Building inbound links is also a critical part of SEO. Many business websites will naturally attract inbound links over time—however, few websites achieve enough natural link strength to exclude a targeted link-building campaign as a component of their SEO efforts. SEO professionals need to acquire inbound links…usually a significant number of them…in order to achieve the desired search engine results for the client.
I don’t need a SEO to trade links for my company…I’ll just send out a bunch of e-mails to people in my network and I’ll get all the links I need for my corporate SEO effort.
Similar to SEO novices, some professional SEO’s still research and contact webmasters of relevant websites one-by-one to ask for a link exchange. This is frequently a slow, inefficient process that likely will achieve underwhelming results and can even subject the SEO to spam complaints. Recently, many link-trading networks have evolved whereby a webmaster can easily and quickly contact large numbers of relevant webmasters who know the value of link-trading and who are receptive to link exchanges. Over time, an SEO can acquire large numbers of targeted inbound links through networks…however, an SEO must be carefully not to acquire too many inbound links too quickly as that can be construed as search engine spam.
Link text (the text that someone uses to link to you) is a critical element of link trading and SEO. The link text needs to contain the most important keywords to the SEO effort since link text is given a lot of weight in search engine algorithms. Furthermore, link text shouldn’t always be the same…it needs to be varied so as to cover the breadth of the website’s top keywords in order to achieve optimum results.
My SEO finished the textual optimization and link-trading. The process is complete, right?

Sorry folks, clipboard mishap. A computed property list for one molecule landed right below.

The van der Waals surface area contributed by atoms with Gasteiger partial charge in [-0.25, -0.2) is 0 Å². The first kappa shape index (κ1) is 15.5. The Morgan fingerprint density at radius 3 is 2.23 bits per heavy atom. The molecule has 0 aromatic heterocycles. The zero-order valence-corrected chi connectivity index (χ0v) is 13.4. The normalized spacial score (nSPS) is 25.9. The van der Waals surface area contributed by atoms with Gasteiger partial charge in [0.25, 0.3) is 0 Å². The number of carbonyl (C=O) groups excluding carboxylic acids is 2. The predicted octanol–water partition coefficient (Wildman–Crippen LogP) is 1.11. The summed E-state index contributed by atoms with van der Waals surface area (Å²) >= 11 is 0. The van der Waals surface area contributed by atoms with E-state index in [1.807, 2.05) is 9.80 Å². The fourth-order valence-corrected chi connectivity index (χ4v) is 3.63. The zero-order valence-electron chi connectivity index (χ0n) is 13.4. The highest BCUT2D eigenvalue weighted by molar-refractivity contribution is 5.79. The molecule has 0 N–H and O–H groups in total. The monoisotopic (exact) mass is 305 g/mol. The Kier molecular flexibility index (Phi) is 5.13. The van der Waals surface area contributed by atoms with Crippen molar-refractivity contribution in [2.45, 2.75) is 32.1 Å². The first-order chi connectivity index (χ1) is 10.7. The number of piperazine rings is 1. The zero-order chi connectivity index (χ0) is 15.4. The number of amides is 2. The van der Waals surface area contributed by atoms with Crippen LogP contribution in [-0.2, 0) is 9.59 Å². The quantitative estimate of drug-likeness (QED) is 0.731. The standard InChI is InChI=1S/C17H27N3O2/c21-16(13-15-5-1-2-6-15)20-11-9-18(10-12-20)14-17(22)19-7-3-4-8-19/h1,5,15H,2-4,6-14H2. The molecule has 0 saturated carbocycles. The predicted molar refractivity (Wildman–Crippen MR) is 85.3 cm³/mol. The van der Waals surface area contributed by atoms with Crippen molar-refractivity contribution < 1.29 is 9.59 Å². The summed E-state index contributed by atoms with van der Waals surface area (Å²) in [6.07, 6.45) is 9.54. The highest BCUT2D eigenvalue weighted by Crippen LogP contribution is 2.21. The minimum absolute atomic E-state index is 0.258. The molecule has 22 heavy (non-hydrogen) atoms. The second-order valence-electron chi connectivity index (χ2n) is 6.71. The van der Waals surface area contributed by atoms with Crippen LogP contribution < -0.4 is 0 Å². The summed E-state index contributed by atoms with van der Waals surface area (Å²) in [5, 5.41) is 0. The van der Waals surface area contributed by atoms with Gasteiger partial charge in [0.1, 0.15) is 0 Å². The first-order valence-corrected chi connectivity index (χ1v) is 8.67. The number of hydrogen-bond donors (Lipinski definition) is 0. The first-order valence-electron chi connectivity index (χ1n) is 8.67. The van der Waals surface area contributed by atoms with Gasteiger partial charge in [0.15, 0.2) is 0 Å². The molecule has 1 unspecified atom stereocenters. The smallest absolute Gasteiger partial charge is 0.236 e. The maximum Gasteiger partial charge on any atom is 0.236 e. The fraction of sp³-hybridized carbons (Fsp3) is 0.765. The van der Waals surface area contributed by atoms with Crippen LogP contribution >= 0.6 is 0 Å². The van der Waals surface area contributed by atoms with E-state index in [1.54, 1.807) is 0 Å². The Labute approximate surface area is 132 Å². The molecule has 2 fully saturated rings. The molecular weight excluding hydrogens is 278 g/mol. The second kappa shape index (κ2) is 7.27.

Not quite. An SEO will also monitor the levels of web traffic the site is generating, as well as the search keywords/search engines used by website visitors. A business might be focused on the rankings the website is receiving for their top keywords…of more value to the SEO is reading their web stats to see how site visitors are actually finding the website. Armed with the necessary information, the SEO will tweak the website text over time to achieve optimum rankings and results for the client. One can see some results of the initial textual optimization relatively quickly…however, it could take 3-6 months to see the results of a link-building campaign in conjunction with optimized content. For optimum results, a link-building campaign should never really end…new inbound links should be added every month.
If 93.4% of B to B purchase decisions have an internet component, businesses that have “Internet Invisible” websites can only equally compete for 6.6% of the total market. An SEO campaign can get a company noticed by the 93.4% who go online to research and or purchase a product or service. If a company can truly understand the large number of leads and sales they are not getting by being “functionally offline”, the business case to be made for SEO is very powerful.
Discuss this article in the Small Business Ideas forum.
April 26, 2005
Todd Mintz is the Director of Internet Marketing & Information Systems for S.R. Clarke Inc., a Real Estate Development and Residential / Commercial Construction Executive Search / Recruiting Firm headquartered in Fairfax, VA with offices nationwide. He is also a Director & Founding Member of SEMpdx: Portland, Oregon's Search Engine Marketing Association.